My prediction: If there is one thing I know about my people, is that we Greeks are a proud bunch. They will make these Games a success (even if it drives them into a wicked debt) simply in order to save face.

Sports and Hash
As I reread What's Up from time to time, I've noticed that I write about sports alot. I did a little reflection to determine why I write about the sport, and discovered that hey, it's what I like to write about. I don't like to write about politics, too boring. I don't like to write about religion, people tend to get pissy about stuff like that, and my faith's healthy without the need for self-expression. I don't like to write about Bronze Age Swedish art, because, I really don't know how to pronounce any of it. I don't like to write about history, did enough of that in college. I don't like to write about fiction, because when I finally finish my epic, I'm making you all pay for a copy when I do author signings at your local Book-opolis.

So looks like I talk about sports mostly. And other random stuff. Because I like it and make it funny. Ya, let's go with that.

Biggest July... EVER!
I might be able to squeeze one more issue of What's Up before July explodes with action. But if I don't, you all know why. If you don't know why, where the hell have you been? (See below)

May 11, 2004


The Big July
As was announced on the random radio show, the World of Demosthenes is going to have a BIG July. The Biggest Ever. In case you missed it, in July we will be celebrating Demosthenes XXX, Lost Expeditions will be heading to Zion National Park, and it all starts with the wedding of the year. Yours truly will be getting married, Greek style! Let's run it down.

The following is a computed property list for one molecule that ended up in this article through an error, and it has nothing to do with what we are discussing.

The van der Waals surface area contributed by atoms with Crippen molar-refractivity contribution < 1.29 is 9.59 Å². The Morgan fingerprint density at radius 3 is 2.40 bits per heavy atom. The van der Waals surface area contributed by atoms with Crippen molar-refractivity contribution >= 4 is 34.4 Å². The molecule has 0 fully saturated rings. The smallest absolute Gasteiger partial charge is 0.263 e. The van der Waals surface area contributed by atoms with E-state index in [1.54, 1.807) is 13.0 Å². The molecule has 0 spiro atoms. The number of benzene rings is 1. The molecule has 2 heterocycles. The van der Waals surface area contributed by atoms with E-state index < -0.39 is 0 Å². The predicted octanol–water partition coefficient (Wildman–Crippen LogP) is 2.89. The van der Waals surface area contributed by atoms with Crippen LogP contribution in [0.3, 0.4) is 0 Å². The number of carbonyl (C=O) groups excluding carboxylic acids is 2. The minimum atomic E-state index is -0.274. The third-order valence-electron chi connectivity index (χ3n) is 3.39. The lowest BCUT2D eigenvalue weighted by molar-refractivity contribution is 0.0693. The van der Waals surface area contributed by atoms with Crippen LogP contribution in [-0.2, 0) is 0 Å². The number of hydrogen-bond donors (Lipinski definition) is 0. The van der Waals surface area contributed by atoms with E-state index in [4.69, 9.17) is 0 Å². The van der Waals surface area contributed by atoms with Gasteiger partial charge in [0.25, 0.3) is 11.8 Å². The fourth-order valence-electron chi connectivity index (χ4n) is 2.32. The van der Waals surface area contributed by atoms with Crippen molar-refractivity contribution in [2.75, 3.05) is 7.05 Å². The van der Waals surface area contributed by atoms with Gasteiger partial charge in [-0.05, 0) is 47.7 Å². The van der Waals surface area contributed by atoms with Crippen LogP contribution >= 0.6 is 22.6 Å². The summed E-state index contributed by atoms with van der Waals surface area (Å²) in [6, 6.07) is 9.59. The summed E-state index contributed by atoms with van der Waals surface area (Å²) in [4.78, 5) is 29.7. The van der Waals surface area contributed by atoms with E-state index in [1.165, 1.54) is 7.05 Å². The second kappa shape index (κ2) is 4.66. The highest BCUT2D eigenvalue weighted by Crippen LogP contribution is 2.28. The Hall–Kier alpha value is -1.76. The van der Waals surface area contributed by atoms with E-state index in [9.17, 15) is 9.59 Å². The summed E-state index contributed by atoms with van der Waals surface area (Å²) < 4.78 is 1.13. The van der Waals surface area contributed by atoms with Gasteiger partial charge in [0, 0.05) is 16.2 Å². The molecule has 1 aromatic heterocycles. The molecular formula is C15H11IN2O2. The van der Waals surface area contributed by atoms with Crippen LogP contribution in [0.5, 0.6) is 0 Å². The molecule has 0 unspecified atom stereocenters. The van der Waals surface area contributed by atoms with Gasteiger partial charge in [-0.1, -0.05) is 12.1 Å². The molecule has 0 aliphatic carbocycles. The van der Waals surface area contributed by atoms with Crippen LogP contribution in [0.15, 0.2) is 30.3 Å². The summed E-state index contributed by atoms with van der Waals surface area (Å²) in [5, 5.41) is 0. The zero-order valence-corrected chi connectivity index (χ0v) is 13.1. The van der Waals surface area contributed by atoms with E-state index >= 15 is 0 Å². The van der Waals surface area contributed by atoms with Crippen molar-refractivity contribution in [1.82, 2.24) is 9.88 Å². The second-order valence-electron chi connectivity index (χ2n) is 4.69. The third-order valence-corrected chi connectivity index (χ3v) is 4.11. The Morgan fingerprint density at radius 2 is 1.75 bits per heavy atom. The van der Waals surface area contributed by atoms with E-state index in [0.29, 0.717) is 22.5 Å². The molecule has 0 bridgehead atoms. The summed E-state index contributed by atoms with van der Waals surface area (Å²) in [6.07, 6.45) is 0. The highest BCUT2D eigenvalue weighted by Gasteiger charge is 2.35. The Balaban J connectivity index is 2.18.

TBJ: Demosthenes + Valerie
On July 10, at St. George in Downey, California, I will have the honor of marrying the greatest woman in the world, Ms. Valerie Joy Peters, in a Greek Orthodox service. I can't tell you how much that rocks. I am thrilled beyond words.

But before we go any farther, a disclaimer. Any reference to the cinematic classic "My Big Fat Greek Wedding" will be ignored. Come on people. Yes, we have seen the movie. Stop asking. Our wedding will be more or less like the one in the movie. Stop asking. No, our reception won't be at Athena's Garden. Stop asking!

It's going to be a great day. Be sure to look for more on this as the Big Day approaches.

TBJ: Lost Expeditions' Next Stop= Utah!
Lost Expeditions will be headed to the splendor that is Zion National Park in southern Utah. For those that are curious, Lost Expeditions is a venture to visit as many national parks as possible. We recently went to Joshua Tree, but Zion is going to be a nice trip because I hear it is absolutely gorgeous. Maybe, we'll take a day trip over to Bryce Canyon National Park as well.

TBJ: Demosthenes XXX
That's right! We are going to celebrate 30 Years of Demosthenes on July 24. I'm a little baffled by the fact that I'm going to be 30. Does this mean, I'll have to actively consider myself an adult?